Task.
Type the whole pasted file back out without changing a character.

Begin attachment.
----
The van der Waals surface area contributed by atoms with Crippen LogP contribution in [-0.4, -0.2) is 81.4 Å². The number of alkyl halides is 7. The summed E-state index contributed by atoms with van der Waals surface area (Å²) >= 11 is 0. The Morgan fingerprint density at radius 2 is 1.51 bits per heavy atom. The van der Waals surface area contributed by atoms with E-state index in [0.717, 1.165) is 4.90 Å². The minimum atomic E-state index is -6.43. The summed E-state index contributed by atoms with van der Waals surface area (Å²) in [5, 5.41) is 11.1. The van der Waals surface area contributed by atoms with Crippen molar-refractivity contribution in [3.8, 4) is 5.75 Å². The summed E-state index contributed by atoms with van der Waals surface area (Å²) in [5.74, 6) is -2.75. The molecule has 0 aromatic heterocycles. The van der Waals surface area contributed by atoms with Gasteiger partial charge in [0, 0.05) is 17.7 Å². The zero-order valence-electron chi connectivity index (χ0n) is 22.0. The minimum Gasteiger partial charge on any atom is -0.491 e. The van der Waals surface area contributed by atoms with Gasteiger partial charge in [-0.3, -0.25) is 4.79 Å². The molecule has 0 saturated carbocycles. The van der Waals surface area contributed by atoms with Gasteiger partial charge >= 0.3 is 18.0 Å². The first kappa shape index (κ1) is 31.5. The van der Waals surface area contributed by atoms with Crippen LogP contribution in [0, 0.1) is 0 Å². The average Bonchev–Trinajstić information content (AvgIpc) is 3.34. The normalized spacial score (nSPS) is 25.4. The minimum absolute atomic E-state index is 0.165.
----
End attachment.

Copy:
The van der Waals surface area contributed by atoms with Crippen LogP contribution in [-0.4, -0.2) is 81.4 Å². The number of alkyl halides is 7. The summed E-state index contributed by atoms with van der Waals surface area (Å²) >= 11 is 0. The Morgan fingerprint density at radius 2 is 1.51 bits per heavy atom. The van der Waals surface area contributed by atoms with E-state index in [0.717, 1.165) is 4.90 Å². The minimum atomic E-state index is -6.43. The summed E-state index contributed by atoms with van der Waals surface area (Å²) in [5, 5.41) is 11.1. The van der Waals surface area contributed by atoms with Crippen molar-refractivity contribution in [3.8, 4) is 5.75 Å². The summed E-state index contributed by atoms with van der Waals surface area (Å²) in [5.74, 6) is -2.75. The molecule has 0 aromatic heterocycles. The van der Waals surface area contributed by atoms with Gasteiger partial charge in [0, 0.05) is 17.7 Å². The zero-order valence-electron chi connectivity index (χ0n) is 22.0. The minimum Gasteiger partial charge on any atom is -0.491 e. The van der Waals surface area contributed by atoms with Gasteiger partial charge in [-0.3, -0.25) is 4.79 Å². The molecule has 0 saturated carbocycles. The van der Waals surface area contributed by atoms with Gasteiger partial charge >= 0.3 is 18.0 Å². The first kappa shape index (κ1) is 31.5. The van der Waals surface area contributed by atoms with Crippen LogP contribution in [0, 0.1) is 0 Å². The average Bonchev–Trinajstić information content (AvgIpc) is 3.34. The normalized spacial score (nSPS) is 25.4. The minimum absolute atomic E-state index is 0.165.